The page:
I challenge Western media to stop sensationalizing wolf kills. It serves no purpose but to inflame passions and cause wolves to be demonized more than they already have been.  It’s a fact, “wolf attacks account for only a small fraction of sheep and cattle losses in the Northern Rockies” By concentrating on cows and sheep it shifts the focus away from wolves welfare to wolves elimination.

If more people cared for their families the way wolves do, it would be a better world.  Show some love for wolves!

Posted in:  Wolf Wars, wolf intolerance

Tags:  wolves in the crossfire, wolf myths, trophy hunting wolves, Wildlife Services

Published in: on January 19, 2010 at 1:31 am  Comments (25)  
Tags: ,

Graphic Photo: This Is What They’re Doing To Wolves

What’s left of wolf B341.

I’m sorry to show you this photo but this is what they’re doing to wolves.  This is the ugly face of the wolf hunts. These are the mangled bones of a wolf, once beautiful, once breathing and alive, now left like garbage to rot, killed for no reason except the enjoyment of killing a magnificent animal.

This is the story of wolf B341, whose bones are pictured above:

September 1, 2009 in Central Idaho:

A beautiful three-year old wolf from Idaho’s Archery Mountain Pack, is walking through a meadow and sniffs the smell of cooked meat. The wolf comes toward a hunter’s camp where there is a barbecue (hibachi) setting on a stump next to a horse. The hunter tears out of tent, fumbles for his rifle and shoots the wolf, which has moved 100 yards away. The man, Jay Mize of Emmett, Idaho, posts a video on the internet and claims the “wulf was tryin’ to eat muh hoss”. Mize shows the dead wolf stuffed into the cargo basket of his ATV. Mize then proceeded to skin, behead and take B341 home as a “trophy” – the second wolf to be killed in Idaho’s infamous hunt. Mize was interviewed by the Idaho Statesman and his story appeared in an article written by Rocky Barker.

Trees where horse was tied and stump that hibachi was setting on.


The wolf was shot here, some 100 yards from the hunter’s tent. He used his ATV to haul the wolf back to camp.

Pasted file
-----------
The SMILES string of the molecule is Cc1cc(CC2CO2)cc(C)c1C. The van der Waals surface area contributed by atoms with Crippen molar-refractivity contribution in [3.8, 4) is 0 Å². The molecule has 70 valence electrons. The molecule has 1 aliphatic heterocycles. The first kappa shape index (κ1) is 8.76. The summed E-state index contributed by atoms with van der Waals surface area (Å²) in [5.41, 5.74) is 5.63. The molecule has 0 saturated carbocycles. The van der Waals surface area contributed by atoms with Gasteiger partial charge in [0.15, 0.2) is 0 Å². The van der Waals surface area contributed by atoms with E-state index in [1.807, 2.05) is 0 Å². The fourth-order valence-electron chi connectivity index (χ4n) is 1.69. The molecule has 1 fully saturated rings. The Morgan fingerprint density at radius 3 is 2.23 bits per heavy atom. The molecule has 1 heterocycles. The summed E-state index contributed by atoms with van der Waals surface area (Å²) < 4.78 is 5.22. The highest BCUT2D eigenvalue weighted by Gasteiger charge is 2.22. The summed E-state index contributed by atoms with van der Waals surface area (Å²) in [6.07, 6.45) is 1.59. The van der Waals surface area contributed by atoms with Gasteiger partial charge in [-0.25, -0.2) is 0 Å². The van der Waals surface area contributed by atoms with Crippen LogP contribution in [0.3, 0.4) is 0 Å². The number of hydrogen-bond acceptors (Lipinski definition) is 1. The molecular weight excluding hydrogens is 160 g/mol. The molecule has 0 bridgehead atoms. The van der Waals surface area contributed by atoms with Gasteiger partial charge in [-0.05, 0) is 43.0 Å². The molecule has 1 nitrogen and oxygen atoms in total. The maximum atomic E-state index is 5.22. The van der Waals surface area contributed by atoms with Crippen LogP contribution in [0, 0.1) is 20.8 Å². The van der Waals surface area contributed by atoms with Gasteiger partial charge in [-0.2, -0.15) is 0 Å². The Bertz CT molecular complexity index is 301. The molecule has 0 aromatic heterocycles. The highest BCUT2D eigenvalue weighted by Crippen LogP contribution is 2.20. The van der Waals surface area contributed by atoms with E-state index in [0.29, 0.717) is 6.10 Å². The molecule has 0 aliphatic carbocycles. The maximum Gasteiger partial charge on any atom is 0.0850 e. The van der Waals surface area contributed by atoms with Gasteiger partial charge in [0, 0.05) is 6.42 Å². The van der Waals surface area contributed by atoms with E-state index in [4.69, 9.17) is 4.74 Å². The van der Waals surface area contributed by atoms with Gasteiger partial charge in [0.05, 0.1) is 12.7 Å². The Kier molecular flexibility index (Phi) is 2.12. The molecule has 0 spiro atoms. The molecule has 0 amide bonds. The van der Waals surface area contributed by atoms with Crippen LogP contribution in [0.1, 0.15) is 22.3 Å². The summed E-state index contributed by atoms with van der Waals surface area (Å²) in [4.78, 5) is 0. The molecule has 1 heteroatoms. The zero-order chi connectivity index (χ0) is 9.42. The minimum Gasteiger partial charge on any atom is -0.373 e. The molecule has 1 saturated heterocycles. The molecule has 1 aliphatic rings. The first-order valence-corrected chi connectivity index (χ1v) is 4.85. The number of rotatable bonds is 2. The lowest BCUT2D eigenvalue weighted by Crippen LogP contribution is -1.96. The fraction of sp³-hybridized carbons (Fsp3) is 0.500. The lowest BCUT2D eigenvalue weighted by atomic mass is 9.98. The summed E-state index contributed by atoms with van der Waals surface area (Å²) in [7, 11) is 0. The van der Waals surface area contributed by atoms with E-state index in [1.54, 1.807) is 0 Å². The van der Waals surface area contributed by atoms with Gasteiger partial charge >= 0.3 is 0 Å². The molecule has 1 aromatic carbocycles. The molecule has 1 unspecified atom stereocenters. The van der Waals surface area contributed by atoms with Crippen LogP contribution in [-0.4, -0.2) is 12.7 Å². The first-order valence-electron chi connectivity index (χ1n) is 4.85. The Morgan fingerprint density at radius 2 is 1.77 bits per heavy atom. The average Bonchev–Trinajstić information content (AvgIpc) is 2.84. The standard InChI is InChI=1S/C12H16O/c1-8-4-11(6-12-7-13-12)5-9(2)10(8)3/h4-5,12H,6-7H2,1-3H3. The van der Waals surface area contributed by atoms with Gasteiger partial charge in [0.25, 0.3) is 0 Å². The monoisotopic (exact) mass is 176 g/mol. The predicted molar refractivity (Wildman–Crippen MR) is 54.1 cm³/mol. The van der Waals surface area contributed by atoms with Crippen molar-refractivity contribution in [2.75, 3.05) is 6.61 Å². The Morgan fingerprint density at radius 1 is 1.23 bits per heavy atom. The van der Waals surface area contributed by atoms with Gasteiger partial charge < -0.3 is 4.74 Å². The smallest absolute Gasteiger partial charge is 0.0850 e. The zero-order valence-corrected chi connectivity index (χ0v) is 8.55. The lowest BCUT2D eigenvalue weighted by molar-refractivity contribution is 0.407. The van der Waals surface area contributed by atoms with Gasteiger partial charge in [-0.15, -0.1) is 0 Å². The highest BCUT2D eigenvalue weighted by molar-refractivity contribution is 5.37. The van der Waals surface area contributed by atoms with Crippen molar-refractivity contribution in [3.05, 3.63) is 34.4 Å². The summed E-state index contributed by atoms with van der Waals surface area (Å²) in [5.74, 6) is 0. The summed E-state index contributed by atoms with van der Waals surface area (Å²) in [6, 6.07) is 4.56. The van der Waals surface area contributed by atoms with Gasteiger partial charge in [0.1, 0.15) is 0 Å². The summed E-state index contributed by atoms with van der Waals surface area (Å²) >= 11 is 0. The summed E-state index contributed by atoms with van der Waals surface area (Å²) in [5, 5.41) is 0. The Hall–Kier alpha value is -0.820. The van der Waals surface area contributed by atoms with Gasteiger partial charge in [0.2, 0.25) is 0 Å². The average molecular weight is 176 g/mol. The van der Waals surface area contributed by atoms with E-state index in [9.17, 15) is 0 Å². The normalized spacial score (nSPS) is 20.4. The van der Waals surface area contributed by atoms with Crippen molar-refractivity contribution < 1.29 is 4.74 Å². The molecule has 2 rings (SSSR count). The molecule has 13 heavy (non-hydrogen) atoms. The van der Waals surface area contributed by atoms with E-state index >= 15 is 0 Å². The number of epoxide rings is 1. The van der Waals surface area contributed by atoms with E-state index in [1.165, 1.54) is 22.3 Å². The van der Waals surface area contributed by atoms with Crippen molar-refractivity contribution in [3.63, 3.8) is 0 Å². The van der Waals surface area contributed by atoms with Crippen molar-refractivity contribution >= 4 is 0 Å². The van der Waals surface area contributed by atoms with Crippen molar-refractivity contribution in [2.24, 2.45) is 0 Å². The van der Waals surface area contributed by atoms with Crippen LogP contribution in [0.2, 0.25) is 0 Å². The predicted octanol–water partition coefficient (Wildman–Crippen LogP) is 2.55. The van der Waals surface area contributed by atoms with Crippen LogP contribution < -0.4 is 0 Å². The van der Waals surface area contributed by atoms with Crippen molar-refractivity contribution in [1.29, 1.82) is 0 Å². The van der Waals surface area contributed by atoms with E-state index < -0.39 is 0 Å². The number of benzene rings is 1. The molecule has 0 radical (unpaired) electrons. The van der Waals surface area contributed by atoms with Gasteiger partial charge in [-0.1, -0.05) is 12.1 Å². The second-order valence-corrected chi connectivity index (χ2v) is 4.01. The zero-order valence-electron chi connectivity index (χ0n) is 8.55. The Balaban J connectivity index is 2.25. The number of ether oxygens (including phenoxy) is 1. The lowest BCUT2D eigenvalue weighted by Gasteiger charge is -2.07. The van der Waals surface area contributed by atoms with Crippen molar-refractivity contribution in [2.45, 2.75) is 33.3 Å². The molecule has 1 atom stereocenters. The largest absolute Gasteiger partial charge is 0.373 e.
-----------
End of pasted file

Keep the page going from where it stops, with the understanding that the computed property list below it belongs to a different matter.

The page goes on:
A startled hiker finds B341’s carcass in the woods.


What’s left of wolf B341.

I said a prayer for wolf B341 and the over 500 wolves killed  in 2009.  Wolves are still dying!! Please share this story with everyone you know!!

How many more wolves have to be slaughtered to satisfy this blood lust?  We must have our voices heard!!  Please scroll down for contact information, write and express your outrage!!  Stand up for wolves!!


“If the wolf is to survive the wolf haters must be outnumbered. They must be outshouted, out financed, and out voted. Their narrow and biased attitude must be outweighed by an attitude based on an understanding of natural processes.” ~ L. David Mech

PHOTOS COPYRIGHT 2009 Idaho Wildwolf Images



Department of the Interior: Secretary Ken Salazar

Department of the Interior
1849 C Street, N.W.
Washington DC 20240


Write to Carolyn Sime:

Carolyn Sime, Helena
Montana Statewide Wolf Coordinator
(406) 444-3242 (work)
(406) 461-0587 (cell)

Write to Idaho Fish and Game:

Idaho Fish and Game…click here

Jim Lukens 1-208-756-2271 IDFG Salmon Region Supervisor in Central Idaho


Governor Butch Otter:



Write or call the Idaho Fish and Game Commissioners: 


Write or call Idaho Fish and Game:

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Letters over the 300 word limit will be subject to editing. 
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Write or Call Montana Governor Brian D. Schweitzer:

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(406) 444-3111, FAX (406) 444-5529

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Billings Gazette

Phone: (406) 657-1200

Toll Free: 1-800-543-2505

Postal Mail: P.O. Box 36300,

Billings, MT 59107-6300



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Bozeman, MT


The Daily InterLake

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Missoula, MT 59807
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Independant Record

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Posted in: Wolf Wars, Montana wolf hunt, Idaho wolf hunt, wolf

Tags: wolves in the crossfire, dead wolf, Montana wolf hunt, Idaho wolf hunt, wolf hatred

For The Fallen 500….You Are Not Forgotten

Over 500 hundred wolves died in the Northern Rockies in 2009 and the killing continues. Hunted, persecuted, eliminated for livestock, we who love you won’t forget you and will continue to fight for the rights of your brothers that remain

For The Wolves, For The Wild Ones,